These compositions are little known today for several reasons. Many, including those by York, remained in manuscript and have never been located. Several were finally located and became available in modern editions through the work of the Canadian Musical Heritage Society in the 1990s. Accordingly, these compositions have only very recently been accessible to Canadian orchestras. The National Arts Centre Orchestra participated in the launch of some of these newly-found and -published scores by performing a concert in 1990 that included works by Lucas, Sir Ernest MacMillan (1893-1973), and Ridout (his Ballade for viola and orchestra, 1938).

Gradually in the twentieth century, orchestras arose in Canada and managed to survive for more than a few seasons. The donor of the cup for Canadian football, Earl Grey, Canada’s Governor-General from 1904 to 1911, inaugurated a National Music and Drama Festival (1907-1911) with a trophy for Canadian symphony orchestras. The Orchestre symphonique de Québec won the trophy in 1907 while the orchestra later named the Ottawa Symphony Orchestra (1902-1927) was the winner in 1908. Because of the expense involved in getting orchestras to Ottawa for the competition, new festivals sprouted up, particularly in western Canada.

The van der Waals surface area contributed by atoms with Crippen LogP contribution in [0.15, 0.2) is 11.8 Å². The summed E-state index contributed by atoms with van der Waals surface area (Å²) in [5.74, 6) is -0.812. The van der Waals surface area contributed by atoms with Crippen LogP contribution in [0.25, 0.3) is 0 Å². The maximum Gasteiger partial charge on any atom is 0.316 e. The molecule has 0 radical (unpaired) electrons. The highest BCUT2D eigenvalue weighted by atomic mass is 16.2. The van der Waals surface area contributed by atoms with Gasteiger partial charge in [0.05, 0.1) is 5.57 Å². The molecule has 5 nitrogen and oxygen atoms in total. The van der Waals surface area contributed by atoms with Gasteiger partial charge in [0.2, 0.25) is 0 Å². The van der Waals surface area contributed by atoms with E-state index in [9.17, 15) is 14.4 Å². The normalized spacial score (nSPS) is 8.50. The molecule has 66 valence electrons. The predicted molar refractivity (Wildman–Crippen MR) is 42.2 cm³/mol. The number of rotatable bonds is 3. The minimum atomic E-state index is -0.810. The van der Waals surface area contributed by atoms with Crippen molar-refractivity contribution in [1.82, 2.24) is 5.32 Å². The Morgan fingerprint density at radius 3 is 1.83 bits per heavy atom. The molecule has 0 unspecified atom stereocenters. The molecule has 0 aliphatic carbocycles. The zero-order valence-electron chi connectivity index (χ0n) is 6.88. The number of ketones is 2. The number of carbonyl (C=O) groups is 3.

Often made up of amateurs or perhaps having a core of professionals, community orchestras were active across Canada during the first half of the twentieth century. Many of the more professional groups, such as the present Toronto Symphony Orchestra, grew out of the ensembles formed to provide music for the silent films.

Seeing a number of active Canadian orchestras, Claude Champagne (1891-1965) set out specifically to provide original compositions for them. His first major work apart from an early student composition was Symphonie gaspésienne (1945), a musical impression of the Gaspé landscape. A decade earlier, Healey Willan (1880-1968) had completed his multi-movement Symphony No. 1 in D minor.

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Learning Objectives

Breaking the Rules: Non-Traditional and Extended Techniques is designed for students and educators to meet the following objectives:

• Learn about and experience non-traditional compositional strategies composers use to create new and distinct music.
• Consider the role of “breaking the rules” in music as a way to encourage important questioning of how we hear and of personal taste and interest.
• Make a personal connection with the challenges and enjoyment of non-traditional listening, composing, and performing.

Breaking the Rules: Non-Traditional and Extended Techniques begins with a series of exercises, each of which focuses on a non-traditional technique used by a composer to explore new ways of music making.